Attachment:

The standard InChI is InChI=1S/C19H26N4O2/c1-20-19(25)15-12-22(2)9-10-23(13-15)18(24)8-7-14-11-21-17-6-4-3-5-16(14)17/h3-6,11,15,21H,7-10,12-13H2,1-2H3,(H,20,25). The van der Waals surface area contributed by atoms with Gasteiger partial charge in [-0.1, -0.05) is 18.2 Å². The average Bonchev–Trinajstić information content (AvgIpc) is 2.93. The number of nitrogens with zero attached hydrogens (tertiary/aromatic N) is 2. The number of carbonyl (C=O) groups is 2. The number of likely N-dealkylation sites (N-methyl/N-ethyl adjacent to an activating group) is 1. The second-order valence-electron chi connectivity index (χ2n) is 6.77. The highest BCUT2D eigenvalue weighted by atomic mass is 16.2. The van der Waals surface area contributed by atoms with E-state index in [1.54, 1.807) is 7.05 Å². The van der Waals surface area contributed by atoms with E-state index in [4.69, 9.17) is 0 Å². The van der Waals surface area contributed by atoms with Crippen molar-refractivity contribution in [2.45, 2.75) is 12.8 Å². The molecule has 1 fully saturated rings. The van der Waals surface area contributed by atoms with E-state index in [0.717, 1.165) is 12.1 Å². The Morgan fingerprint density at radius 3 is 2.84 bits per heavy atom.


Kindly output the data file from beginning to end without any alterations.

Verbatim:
The standard InChI is InChI=1S/C19H26N4O2/c1-20-19(25)15-12-22(2)9-10-23(13-15)18(24)8-7-14-11-21-17-6-4-3-5-16(14)17/h3-6,11,15,21H,7-10,12-13H2,1-2H3,(H,20,25). The van der Waals surface area contributed by atoms with Gasteiger partial charge in [-0.1, -0.05) is 18.2 Å². The average Bonchev–Trinajstić information content (AvgIpc) is 2.93. The number of nitrogens with zero attached hydrogens (tertiary/aromatic N) is 2. The number of carbonyl (C=O) groups is 2. The number of likely N-dealkylation sites (N-methyl/N-ethyl adjacent to an activating group) is 1. The second-order valence-electron chi connectivity index (χ2n) is 6.77. The highest BCUT2D eigenvalue weighted by atomic mass is 16.2. The van der Waals surface area contributed by atoms with E-state index in [1.54, 1.807) is 7.05 Å². The van der Waals surface area contributed by atoms with E-state index in [4.69, 9.17) is 0 Å². The van der Waals surface area contributed by atoms with Crippen molar-refractivity contribution in [2.45, 2.75) is 12.8 Å². The molecule has 1 fully saturated rings. The van der Waals surface area contributed by atoms with E-state index in [0.717, 1.165) is 12.1 Å². The Morgan fingerprint density at radius 3 is 2.84 bits per heavy atom.